Other View: Facebook won't police itself, so must be held accountable
The hour of reckoning may be arriving for Facebook, a company that has managed to become among the most arrogant and dangerous social media firms today.
Why dangerous? The evidence has mounted that, despite its promises to reform, the social network has failed to rein in those who would use it as a powerful weapon to both unsew democracy and to incite violence here and abroad. There is not only the question of Russian interference in the 2016 presidential election, there is the issue of anti-Rohingya campaigns in Myanmar and the connection to anti-refugee attacks in Germany and attacks on minorities in India and Sri Lanka.
Why arrogant? Because time after time, Facebook has promised to reform itself and assured us greater technological advancement will solve the problem, even as it deepens. We know now that Facebook's own engineers discovered in 2016 that Russians were using the site for posting material that would disrupt the American democratic process. The company's top leaders reacted not to protect the country but to protect themselves and their profits.
Mark Zuckerberg, Facebook's founder and chief executive, said in late 2016 that it was a "crazy idea" to think Facebook could be used to manipulate the presidential election. This year, he went before Congress — many of its members pathetically baffled — and robotically lectured them about the company's crucial importance to international communication.
And all of this was done as Facebook adjusted its algorithms to suppress professional independent journalism on the site in the U.S. and beyond.
"I'll be holding your hands with your dying business like in a hospice," the company's executive over news partnerships, Campbell Brown, reportedly told publishers in August. Facebook later said the comment was taken out of context.
Last week, calls were raised for congressional inquiry into longstanding concerns over what has been called Facebook and Twitter's conservative problem: an increasingly apparent bias against certain political speech that shouldn't be tolerated from companies that our law has granted such wide and unregulated power over American discourse.
Sen. Ted Cruz had already said he wants to look further into how social-media giants both limit and distribute speech on their platforms, something worth supporting.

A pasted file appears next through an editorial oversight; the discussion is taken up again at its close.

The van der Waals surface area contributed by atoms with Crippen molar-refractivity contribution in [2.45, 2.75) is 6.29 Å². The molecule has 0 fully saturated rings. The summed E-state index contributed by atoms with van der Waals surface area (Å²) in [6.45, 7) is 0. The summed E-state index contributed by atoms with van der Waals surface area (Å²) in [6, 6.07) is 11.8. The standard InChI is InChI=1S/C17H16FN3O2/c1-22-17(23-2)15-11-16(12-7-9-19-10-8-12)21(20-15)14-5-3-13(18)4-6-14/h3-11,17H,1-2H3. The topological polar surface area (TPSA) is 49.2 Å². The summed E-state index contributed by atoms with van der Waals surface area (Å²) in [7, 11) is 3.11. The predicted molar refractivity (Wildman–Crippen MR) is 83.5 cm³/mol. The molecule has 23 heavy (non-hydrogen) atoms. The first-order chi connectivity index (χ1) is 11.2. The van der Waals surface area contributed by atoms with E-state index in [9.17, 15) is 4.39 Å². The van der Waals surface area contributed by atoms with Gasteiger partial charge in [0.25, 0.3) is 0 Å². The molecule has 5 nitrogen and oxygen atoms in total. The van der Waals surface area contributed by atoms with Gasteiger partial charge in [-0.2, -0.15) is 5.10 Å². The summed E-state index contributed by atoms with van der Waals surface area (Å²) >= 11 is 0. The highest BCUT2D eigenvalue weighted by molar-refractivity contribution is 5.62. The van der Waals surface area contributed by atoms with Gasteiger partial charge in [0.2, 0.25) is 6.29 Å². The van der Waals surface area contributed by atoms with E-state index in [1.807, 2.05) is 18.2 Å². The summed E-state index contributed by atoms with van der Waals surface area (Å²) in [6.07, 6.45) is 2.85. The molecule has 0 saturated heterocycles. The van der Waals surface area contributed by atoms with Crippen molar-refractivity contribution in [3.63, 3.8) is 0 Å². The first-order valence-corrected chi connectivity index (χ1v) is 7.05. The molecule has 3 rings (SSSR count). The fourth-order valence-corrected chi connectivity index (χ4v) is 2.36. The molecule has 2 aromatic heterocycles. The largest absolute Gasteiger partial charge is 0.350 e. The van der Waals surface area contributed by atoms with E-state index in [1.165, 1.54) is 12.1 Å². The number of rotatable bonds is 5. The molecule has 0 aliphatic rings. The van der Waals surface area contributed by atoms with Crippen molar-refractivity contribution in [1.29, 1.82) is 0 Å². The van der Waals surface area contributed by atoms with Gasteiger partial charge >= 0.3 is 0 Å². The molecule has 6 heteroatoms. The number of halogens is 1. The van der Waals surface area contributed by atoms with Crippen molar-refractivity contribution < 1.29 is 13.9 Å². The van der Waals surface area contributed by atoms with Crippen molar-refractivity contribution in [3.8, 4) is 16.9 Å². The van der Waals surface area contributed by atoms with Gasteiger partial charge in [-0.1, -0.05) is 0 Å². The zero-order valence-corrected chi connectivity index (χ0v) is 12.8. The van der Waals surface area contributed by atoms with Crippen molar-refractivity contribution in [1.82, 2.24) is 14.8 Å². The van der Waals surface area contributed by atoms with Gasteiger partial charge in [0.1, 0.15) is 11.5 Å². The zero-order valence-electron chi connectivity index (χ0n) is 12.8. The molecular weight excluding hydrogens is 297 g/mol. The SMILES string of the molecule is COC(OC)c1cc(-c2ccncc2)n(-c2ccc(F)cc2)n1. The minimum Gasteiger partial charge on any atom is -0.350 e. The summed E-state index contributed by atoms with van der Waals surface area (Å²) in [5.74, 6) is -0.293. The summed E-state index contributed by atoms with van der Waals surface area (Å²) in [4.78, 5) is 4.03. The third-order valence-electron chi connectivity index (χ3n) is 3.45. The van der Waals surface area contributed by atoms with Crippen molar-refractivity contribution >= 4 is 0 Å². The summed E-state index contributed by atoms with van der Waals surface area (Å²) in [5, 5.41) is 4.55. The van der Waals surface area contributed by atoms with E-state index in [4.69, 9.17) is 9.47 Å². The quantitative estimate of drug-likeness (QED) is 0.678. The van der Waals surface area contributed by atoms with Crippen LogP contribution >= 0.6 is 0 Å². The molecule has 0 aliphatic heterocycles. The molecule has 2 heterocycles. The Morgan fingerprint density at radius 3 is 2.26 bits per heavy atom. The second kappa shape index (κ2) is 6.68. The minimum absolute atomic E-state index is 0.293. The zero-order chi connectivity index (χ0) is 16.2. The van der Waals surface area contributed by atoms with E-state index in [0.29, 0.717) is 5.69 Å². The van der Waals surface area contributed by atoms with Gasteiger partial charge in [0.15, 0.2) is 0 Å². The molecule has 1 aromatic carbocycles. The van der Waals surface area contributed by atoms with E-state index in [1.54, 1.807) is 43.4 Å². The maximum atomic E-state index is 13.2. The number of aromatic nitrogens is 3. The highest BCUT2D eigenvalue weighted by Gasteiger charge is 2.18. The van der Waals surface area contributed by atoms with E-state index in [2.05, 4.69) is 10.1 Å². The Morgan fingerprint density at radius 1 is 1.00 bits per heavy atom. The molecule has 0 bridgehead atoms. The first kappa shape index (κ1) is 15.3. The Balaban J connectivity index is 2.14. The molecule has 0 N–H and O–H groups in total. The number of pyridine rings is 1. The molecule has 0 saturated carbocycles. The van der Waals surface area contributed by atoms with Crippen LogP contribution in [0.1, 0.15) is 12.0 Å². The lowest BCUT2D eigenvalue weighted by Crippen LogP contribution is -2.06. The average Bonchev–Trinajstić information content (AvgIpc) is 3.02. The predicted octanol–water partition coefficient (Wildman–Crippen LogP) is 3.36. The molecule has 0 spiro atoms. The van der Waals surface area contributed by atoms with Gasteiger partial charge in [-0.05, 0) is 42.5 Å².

But Facebook's problems run much deeper than simply targeting conservative speech or conservative employees. There is a depth of cynicism and self-protection at Facebook that would damage anyone with any worldview in the name of protecting and promoting Facebook, as a New York Times investigation revealed last week.
According to the investigation, Facebook engaged the anti-Defamation League after protesters dared show up at the congressional testimony of a Facebook executive this summer. The protestors were painted as anti-Semitic. Facebook also hired a right-wing public affairs firm named Definers that attempted to cast Facebook criticism as the shadowy work of liberal billionaire George Soros, one of the hoariest cliches in the conspiracy theorist's playbook. Soros has since called for an independent investigation into Facebook's lobbying and PR. (Zuckerberg dismissed Definers after the Times investigation ran and denied knowing the firm worked for Facebook.)
There is little question, at this stage, that Facebook has lost any credible claim that it can police itself. Like all internet platforms, it enjoys unsual protection from laws governing traditional publishers. But that could now be up for scrutiny.
On Monday, U.S. Rep. David Cicilline, a Rhode Island Democrat, used Twitter to announce that Facebook can no longer be trusted to regulate itself: "I am confident that, despite @Facebook's best efforts to buy Congress's silence, the will of the American people will prevail," wrote Cicilline, who likely will have significant antitrust oversight in the next Congress.
He's right that Facebook and other internet giants are spending lavishly on lobbyists, and employees are giving generous campaign contributions.
Chuck Schumer of New York, the Senate minority leader, has been gorging on Facebook dollars for some time and pressuring senators in his caucus against taking action against the company.
Facebook has plenty of money to continue to throw at Congress, but given the anger from both left and right, it is hard to believe the moment hasn't come for hard considerations about this company, the leader in social media.
That can include reviewing the liberty social-media platforms enjoy from libel law. It can include reining in the way they access and use users' data to monetize people's lives. It can include holding companies responsible for how foreign powers use platforms to stir unrest abroad and control their populations at home.
The hour has come for Facebook to be held responsible. We know now, in a hundred different ways, that it is incapable of responsibility itself.
— Dallas Morning News